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Santorum goes after Romney and Obama

Rick Santorum focused sharp attacks on Mitt Romney and President Obama during his victory speech shortly after he was declared the winner of Minnesota's and Missouri's contests on Tuesday. 

"Tonight was not just a victory for us," Santorum said in St. Charles, Mo., "tonight was a victory for the voices of our party."

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The wins for the former Pennsylvania senator injected new life into his campaign and doubt into a Republican primary that had been tilting toward Mitt Romney. Santorum said he was the candidate who had the best chance of unseating the president and aimed to contrast himself most with Obama.

"Ladies and gentlemen, I don't stand here to be the conservative alternative to Mitt Romney," Santorum said. "I stand here to be the conservative alternative to Barack Obama."

Santorum began his attacks at Obama early on.

"There's probably another person who maybe is listening to your cheers also and that might be at 1600 Pennsylvania avenue," Santorum said. "But then again I wouldn't be surprised if he isn't listening. Why would you ever think he's listening now? Why? Because he thinks he knows better, he thinks he's smarter than you. He thinks he's someone is a privileged person who should be able to rule over all of you."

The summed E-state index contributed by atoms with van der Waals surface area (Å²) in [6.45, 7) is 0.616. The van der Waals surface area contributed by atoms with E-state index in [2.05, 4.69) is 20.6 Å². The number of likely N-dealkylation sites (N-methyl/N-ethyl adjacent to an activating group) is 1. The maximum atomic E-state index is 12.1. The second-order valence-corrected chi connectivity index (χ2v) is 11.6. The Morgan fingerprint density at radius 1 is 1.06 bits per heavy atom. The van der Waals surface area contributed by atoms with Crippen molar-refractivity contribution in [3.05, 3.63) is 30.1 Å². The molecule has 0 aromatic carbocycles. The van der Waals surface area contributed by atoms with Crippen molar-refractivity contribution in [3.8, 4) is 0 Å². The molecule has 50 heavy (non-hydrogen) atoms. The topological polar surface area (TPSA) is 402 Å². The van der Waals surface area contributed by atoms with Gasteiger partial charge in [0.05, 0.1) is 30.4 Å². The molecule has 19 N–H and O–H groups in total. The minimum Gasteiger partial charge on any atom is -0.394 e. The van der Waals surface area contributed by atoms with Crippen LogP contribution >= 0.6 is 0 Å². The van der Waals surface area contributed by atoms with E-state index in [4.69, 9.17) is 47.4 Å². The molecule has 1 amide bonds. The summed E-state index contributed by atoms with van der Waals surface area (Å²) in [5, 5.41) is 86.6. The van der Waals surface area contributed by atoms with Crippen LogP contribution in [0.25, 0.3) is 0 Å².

The former senator Romney shouldn't be the GOP nominee because he has some of the same policy positions as Obama. 

"The economy, cap and trade, and the Wall Street bailouts, Mitt Romney has the same positions as Barack Obama," Santorum said. "And in fact, would not be the best person to come up and fight for your free voices in America."